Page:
The Donald Richie Reader by Donald Richie
50 Years of Writing on Japan

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No one has written more, or more artfully, about Japan and Japanese culture than Donald Richie. Richie moved to Tokyo just after World War II. And he is still there, still writing. This book is the first compilation of the best of Richie's writings on Japan, with excerpts from his critical work on film (Richie helped introduce Japanese film to the West in the late 1950's) and his unpublished private journal, plus fiction, Zen musings, and masterful essays on culture, travel, people, and style.

About Donald Richie

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Donald Richie is the Arts Critic for "The Japan Times". Arturo Silva is a doctor and the chair of the psychology department at Mexico's National Autonomous University. He is also the author of a book on criminology and antisocial behavior in his native Spanish.
Published June 1, 2001 by Stone Bridge Press. 288 pages
Genres: History, Political & Social Sciences, Education & Reference, Travel, Literature & Fiction. Non-fiction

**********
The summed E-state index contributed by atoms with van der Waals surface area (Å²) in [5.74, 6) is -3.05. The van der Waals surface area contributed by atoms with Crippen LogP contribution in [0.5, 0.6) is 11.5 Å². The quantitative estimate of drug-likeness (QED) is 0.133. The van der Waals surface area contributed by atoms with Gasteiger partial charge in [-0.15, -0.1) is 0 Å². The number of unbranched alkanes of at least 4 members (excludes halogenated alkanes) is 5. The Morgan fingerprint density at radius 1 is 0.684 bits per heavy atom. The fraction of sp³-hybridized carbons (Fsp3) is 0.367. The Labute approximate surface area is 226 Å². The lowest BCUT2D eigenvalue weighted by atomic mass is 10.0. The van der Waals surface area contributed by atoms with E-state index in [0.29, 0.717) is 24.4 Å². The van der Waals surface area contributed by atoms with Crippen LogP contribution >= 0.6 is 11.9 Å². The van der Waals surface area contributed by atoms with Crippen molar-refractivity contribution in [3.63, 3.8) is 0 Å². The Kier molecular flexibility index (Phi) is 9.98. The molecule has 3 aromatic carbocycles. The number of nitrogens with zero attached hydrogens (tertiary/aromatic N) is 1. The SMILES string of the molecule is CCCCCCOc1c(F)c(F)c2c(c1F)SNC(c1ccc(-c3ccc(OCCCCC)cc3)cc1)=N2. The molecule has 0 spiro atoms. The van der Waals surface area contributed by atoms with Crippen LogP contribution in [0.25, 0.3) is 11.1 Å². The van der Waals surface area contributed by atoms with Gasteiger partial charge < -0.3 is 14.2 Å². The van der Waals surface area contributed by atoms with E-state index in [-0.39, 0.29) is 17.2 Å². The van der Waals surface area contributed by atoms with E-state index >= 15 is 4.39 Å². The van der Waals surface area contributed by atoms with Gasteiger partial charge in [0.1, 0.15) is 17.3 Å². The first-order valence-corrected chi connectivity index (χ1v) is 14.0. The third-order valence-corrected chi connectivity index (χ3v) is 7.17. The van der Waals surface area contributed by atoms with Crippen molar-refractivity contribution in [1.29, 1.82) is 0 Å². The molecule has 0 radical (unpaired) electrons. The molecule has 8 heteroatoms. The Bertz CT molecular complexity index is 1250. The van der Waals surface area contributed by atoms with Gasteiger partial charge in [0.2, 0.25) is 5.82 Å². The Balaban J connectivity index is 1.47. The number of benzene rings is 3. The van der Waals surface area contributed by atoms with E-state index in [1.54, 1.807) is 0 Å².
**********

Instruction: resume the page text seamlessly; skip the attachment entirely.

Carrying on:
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For example, after being solicited by a couple of schoolgirls, Ritchie wonders how anyone could think prostitution is wrong, except ""if the person does not want to sell, well maybe."" But the journals live up to his reputation as a charming wit, and if the erratic narrative sometimes seems surre...

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Because this collection is carefully panoramic and because 50 years is a hefty chunk of time both for a man and for a country healing itself, this volume is part anthology, part autobiography and part longitudinal social criticism—a happy convergence for a book less than 300 pages long.

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